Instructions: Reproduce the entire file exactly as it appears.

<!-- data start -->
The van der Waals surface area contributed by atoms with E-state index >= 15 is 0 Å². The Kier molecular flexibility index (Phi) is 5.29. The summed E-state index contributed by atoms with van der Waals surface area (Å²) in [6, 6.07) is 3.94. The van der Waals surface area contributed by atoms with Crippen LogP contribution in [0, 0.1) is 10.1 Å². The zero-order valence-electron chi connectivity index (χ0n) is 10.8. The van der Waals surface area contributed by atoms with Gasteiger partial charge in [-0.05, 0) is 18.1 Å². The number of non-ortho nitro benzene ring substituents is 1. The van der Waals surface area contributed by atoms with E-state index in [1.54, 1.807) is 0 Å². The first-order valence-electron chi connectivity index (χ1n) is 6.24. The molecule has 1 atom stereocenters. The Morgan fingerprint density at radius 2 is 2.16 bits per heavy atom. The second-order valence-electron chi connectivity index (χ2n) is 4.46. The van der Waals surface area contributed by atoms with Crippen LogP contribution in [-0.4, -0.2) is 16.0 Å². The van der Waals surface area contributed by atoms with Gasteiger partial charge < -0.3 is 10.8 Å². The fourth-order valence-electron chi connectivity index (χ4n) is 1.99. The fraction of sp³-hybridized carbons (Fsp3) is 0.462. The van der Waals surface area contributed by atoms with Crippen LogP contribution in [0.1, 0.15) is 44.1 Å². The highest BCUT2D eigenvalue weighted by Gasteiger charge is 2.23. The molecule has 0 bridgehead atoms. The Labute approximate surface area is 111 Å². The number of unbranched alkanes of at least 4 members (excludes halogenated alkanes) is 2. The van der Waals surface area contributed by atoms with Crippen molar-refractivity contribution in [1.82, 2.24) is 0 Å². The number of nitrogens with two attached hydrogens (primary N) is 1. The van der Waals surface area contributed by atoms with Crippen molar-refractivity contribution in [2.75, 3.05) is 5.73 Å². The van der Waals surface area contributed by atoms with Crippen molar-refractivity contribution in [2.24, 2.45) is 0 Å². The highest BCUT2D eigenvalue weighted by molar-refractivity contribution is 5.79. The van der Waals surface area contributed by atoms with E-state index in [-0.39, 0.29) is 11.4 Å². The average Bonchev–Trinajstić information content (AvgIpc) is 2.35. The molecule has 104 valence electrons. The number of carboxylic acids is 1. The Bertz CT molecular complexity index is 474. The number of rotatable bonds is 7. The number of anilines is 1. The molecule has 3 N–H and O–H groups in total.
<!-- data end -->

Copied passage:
The van der Waals surface area contributed by atoms with E-state index >= 15 is 0 Å². The Kier molecular flexibility index (Phi) is 5.29. The summed E-state index contributed by atoms with van der Waals surface area (Å²) in [6, 6.07) is 3.94. The van der Waals surface area contributed by atoms with Crippen LogP contribution in [0, 0.1) is 10.1 Å². The zero-order valence-electron chi connectivity index (χ0n) is 10.8. The van der Waals surface area contributed by atoms with Gasteiger partial charge in [-0.05, 0) is 18.1 Å². The number of non-ortho nitro benzene ring substituents is 1. The van der Waals surface area contributed by atoms with E-state index in [1.54, 1.807) is 0 Å². The first-order valence-electron chi connectivity index (χ1n) is 6.24. The molecule has 1 atom stereocenters. The Morgan fingerprint density at radius 2 is 2.16 bits per heavy atom. The second-order valence-electron chi connectivity index (χ2n) is 4.46. The van der Waals surface area contributed by atoms with Crippen LogP contribution in [-0.4, -0.2) is 16.0 Å². The van der Waals surface area contributed by atoms with Gasteiger partial charge < -0.3 is 10.8 Å². The fourth-order valence-electron chi connectivity index (χ4n) is 1.99. The fraction of sp³-hybridized carbons (Fsp3) is 0.462. The van der Waals surface area contributed by atoms with Crippen LogP contribution in [0.1, 0.15) is 44.1 Å². The highest BCUT2D eigenvalue weighted by Gasteiger charge is 2.23. The molecule has 0 bridgehead atoms. The Labute approximate surface area is 111 Å². The number of unbranched alkanes of at least 4 members (excludes halogenated alkanes) is 2. The van der Waals surface area contributed by atoms with Crippen molar-refractivity contribution in [1.82, 2.24) is 0 Å². The number of nitrogens with two attached hydrogens (primary N) is 1. The van der Waals surface area contributed by atoms with Crippen molar-refractivity contribution in [2.75, 3.05) is 5.73 Å². The van der Waals surface area contributed by atoms with Crippen molar-refractivity contribution in [2.24, 2.45) is 0 Å². The highest BCUT2D eigenvalue weighted by molar-refractivity contribution is 5.79. The van der Waals surface area contributed by atoms with E-state index in [-0.39, 0.29) is 11.4 Å². The average Bonchev–Trinajstić information content (AvgIpc) is 2.35. The molecule has 104 valence electrons. The number of carboxylic acids is 1. The Bertz CT molecular complexity index is 474. The number of rotatable bonds is 7. The number of anilines is 1. The molecule has 3 N–H and O–H groups in total.